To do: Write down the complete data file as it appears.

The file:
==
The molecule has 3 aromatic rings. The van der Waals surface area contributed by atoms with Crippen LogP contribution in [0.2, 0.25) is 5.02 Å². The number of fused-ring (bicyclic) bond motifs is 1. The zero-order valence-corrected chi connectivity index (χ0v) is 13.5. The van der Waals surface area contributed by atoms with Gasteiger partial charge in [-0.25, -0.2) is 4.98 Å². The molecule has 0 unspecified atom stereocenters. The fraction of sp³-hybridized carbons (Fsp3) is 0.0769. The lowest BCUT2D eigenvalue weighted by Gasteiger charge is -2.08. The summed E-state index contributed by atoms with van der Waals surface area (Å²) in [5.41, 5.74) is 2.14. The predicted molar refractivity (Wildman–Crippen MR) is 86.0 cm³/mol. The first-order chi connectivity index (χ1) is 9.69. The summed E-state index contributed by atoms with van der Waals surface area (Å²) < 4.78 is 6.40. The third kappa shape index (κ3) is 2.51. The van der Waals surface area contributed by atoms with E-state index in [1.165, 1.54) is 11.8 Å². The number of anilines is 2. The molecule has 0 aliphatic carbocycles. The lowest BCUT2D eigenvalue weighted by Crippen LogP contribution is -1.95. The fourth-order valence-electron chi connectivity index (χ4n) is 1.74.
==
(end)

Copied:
The molecule has 3 aromatic rings. The van der Waals surface area contributed by atoms with Crippen LogP contribution in [0.2, 0.25) is 5.02 Å². The number of fused-ring (bicyclic) bond motifs is 1. The zero-order valence-corrected chi connectivity index (χ0v) is 13.5. The van der Waals surface area contributed by atoms with Gasteiger partial charge in [-0.25, -0.2) is 4.98 Å². The molecule has 0 unspecified atom stereocenters. The fraction of sp³-hybridized carbons (Fsp3) is 0.0769. The lowest BCUT2D eigenvalue weighted by Gasteiger charge is -2.08. The summed E-state index contributed by atoms with van der Waals surface area (Å²) in [5.41, 5.74) is 2.14. The predicted molar refractivity (Wildman–Crippen MR) is 86.0 cm³/mol. The first-order chi connectivity index (χ1) is 9.69. The summed E-state index contributed by atoms with van der Waals surface area (Å²) < 4.78 is 6.40. The third kappa shape index (κ3) is 2.51. The van der Waals surface area contributed by atoms with E-state index in [1.165, 1.54) is 11.8 Å². The number of anilines is 2. The molecule has 0 aliphatic carbocycles. The lowest BCUT2D eigenvalue weighted by Crippen LogP contribution is -1.95. The fourth-order valence-electron chi connectivity index (χ4n) is 1.74.